Sun, August 01, 2010
China > Mainland

Chemicals detected in NE China river after flood sweeps thousands of chemical barrels into waterway

2010-08-01 09:15:38 GMT2010-08-01 17:15:38 (Beijing Time)  Xinhua English

ZHAOYUAN, Heilongjiang Province, Aug. 1 (Xinhua) -- Chemicals have been detected in a river in northeast China Heilongjiang Province after floods swept 3,000 chemical-filled barrels into a waterway four days ago.

Chemical-tainted water was found at Guqia Port, Zhaoyuan City, on the Songhua River near the Heilongjiang Province-Jilin Province border.

The tainted water first flowed into Heilongjiang at 7 p.m. Saturday, Du Jiahao, executive vice governor of Heilongjiang, told reporters Sunday.

Tests conducted in Zhaoyuan have found "a minimal amount of certain chemicals," indicating that tainted water has arrived in Heilongjiang, Du said.

The provincial government's environmental watchdog will enhance monitoring and timely publicize test results to avoid "unnecessary public panic," he added.

Ministry of Environmental Protection tests show the river's water quality "within a normal range," ministry spokesman Tao Detian told Xinhua Sunday.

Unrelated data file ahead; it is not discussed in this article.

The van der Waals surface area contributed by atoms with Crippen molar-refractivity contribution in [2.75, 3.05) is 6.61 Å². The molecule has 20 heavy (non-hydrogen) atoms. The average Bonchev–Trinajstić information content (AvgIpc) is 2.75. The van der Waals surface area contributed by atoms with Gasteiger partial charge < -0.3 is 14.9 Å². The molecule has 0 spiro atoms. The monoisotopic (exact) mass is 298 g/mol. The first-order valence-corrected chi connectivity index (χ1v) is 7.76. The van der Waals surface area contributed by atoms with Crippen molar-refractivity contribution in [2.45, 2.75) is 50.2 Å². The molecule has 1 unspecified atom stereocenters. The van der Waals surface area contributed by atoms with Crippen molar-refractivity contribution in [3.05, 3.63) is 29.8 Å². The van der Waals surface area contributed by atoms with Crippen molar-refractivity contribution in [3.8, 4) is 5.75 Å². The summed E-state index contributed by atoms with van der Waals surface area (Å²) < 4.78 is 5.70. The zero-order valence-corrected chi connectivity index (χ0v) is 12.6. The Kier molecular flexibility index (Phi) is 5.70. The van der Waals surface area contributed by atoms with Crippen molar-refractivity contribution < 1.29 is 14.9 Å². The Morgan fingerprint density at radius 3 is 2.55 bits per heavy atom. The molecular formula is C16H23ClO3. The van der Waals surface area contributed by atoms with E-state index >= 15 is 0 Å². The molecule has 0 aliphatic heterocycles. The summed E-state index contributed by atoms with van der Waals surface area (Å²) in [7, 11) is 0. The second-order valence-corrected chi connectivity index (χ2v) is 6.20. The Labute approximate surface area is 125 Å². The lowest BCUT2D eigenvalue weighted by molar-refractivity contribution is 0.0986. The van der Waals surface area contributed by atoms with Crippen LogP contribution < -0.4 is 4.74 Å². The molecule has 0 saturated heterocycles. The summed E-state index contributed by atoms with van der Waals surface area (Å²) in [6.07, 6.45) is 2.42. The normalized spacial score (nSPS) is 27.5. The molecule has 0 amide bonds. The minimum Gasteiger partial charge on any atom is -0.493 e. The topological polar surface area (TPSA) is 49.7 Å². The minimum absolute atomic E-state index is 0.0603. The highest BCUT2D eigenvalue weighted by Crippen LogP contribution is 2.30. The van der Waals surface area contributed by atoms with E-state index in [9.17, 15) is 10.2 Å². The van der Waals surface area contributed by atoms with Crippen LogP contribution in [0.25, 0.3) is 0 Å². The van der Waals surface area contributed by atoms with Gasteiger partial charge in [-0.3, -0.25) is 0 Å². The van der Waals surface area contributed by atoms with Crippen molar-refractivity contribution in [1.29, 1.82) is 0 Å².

Tests conducted in Jilin have already shown "a very small quantity" of hexamethyl disiloxane in the water.

Local environmental specialists said the level of chemicals in the water "poses no threat" to public health and that the environmental impact of the accident is "negligible."

Water quality tests in Jilin showed the pH reading in the river is within a normal range.

Some 3,000 chemical-filled barrels and 4,000 empty barrels were swept into the Songhua River Wednesday morning after floods hit the warehouses of two chemical companies in Jilin City, Jilin Province.

Each chemical-filled barrel contains about 170 kilograms of either trimethyl chloro silicane or hexamethyl disilazane.

Workers had retrieved 5,365 barrels - some filled, some empty - by 9:30 a.m. Sunday.

Hundreds of soldiers, armed police and firemen are stationed at Guqia Port to intercept the barrels.

Boats are chained together across the 500-meter wide waterway to block the passage of the barrels.

Emergency workers have also prepared a 400-meter-long oil spill boom to to contain any contaminated water.

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